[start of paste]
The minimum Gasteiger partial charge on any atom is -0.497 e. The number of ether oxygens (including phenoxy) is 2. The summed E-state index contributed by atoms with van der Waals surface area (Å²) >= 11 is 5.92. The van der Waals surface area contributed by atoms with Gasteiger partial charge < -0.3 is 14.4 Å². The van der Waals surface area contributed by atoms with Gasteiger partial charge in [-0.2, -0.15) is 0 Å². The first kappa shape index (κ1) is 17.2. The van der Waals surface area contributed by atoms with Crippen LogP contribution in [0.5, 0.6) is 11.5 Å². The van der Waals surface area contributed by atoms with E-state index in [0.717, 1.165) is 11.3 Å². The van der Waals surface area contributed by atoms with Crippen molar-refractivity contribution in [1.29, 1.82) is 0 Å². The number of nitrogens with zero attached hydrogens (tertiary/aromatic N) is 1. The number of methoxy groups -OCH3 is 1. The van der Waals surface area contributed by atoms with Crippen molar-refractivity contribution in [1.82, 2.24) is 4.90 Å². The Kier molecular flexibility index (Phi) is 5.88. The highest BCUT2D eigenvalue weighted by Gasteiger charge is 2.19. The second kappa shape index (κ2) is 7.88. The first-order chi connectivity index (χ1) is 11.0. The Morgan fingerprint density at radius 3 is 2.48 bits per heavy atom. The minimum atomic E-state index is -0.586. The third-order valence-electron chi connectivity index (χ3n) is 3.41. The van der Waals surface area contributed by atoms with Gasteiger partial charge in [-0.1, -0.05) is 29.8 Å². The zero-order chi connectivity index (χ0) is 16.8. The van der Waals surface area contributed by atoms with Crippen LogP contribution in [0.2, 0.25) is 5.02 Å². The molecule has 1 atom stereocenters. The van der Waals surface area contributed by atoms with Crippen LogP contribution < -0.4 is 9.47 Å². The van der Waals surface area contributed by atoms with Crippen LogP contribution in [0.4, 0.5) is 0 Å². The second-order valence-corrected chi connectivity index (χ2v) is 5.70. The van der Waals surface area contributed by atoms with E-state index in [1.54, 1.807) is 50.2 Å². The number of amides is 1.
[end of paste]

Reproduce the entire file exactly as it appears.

The minimum Gasteiger partial charge on any atom is -0.497 e. The number of ether oxygens (including phenoxy) is 2. The summed E-state index contributed by atoms with van der Waals surface area (Å²) >= 11 is 5.92. The van der Waals surface area contributed by atoms with Gasteiger partial charge < -0.3 is 14.4 Å². The van der Waals surface area contributed by atoms with Gasteiger partial charge in [-0.2, -0.15) is 0 Å². The first kappa shape index (κ1) is 17.2. The van der Waals surface area contributed by atoms with Crippen LogP contribution in [0.5, 0.6) is 11.5 Å². The van der Waals surface area contributed by atoms with E-state index in [0.717, 1.165) is 11.3 Å². The van der Waals surface area contributed by atoms with Crippen molar-refractivity contribution in [1.29, 1.82) is 0 Å². The number of nitrogens with zero attached hydrogens (tertiary/aromatic N) is 1. The number of methoxy groups -OCH3 is 1. The van der Waals surface area contributed by atoms with Crippen molar-refractivity contribution in [1.82, 2.24) is 4.90 Å². The Kier molecular flexibility index (Phi) is 5.88. The highest BCUT2D eigenvalue weighted by Gasteiger charge is 2.19. The second kappa shape index (κ2) is 7.88. The first-order chi connectivity index (χ1) is 11.0. The Morgan fingerprint density at radius 3 is 2.48 bits per heavy atom. The minimum atomic E-state index is -0.586. The third-order valence-electron chi connectivity index (χ3n) is 3.41. The van der Waals surface area contributed by atoms with Gasteiger partial charge in [-0.1, -0.05) is 29.8 Å². The zero-order chi connectivity index (χ0) is 16.8. The van der Waals surface area contributed by atoms with Crippen LogP contribution in [0.2, 0.25) is 5.02 Å². The molecule has 1 atom stereocenters. The van der Waals surface area contributed by atoms with Crippen LogP contribution < -0.4 is 9.47 Å². The van der Waals surface area contributed by atoms with Crippen LogP contribution in [0.4, 0.5) is 0 Å². The second-order valence-corrected chi connectivity index (χ2v) is 5.70. The van der Waals surface area contributed by atoms with E-state index in [1.54, 1.807) is 50.2 Å². The number of amides is 1.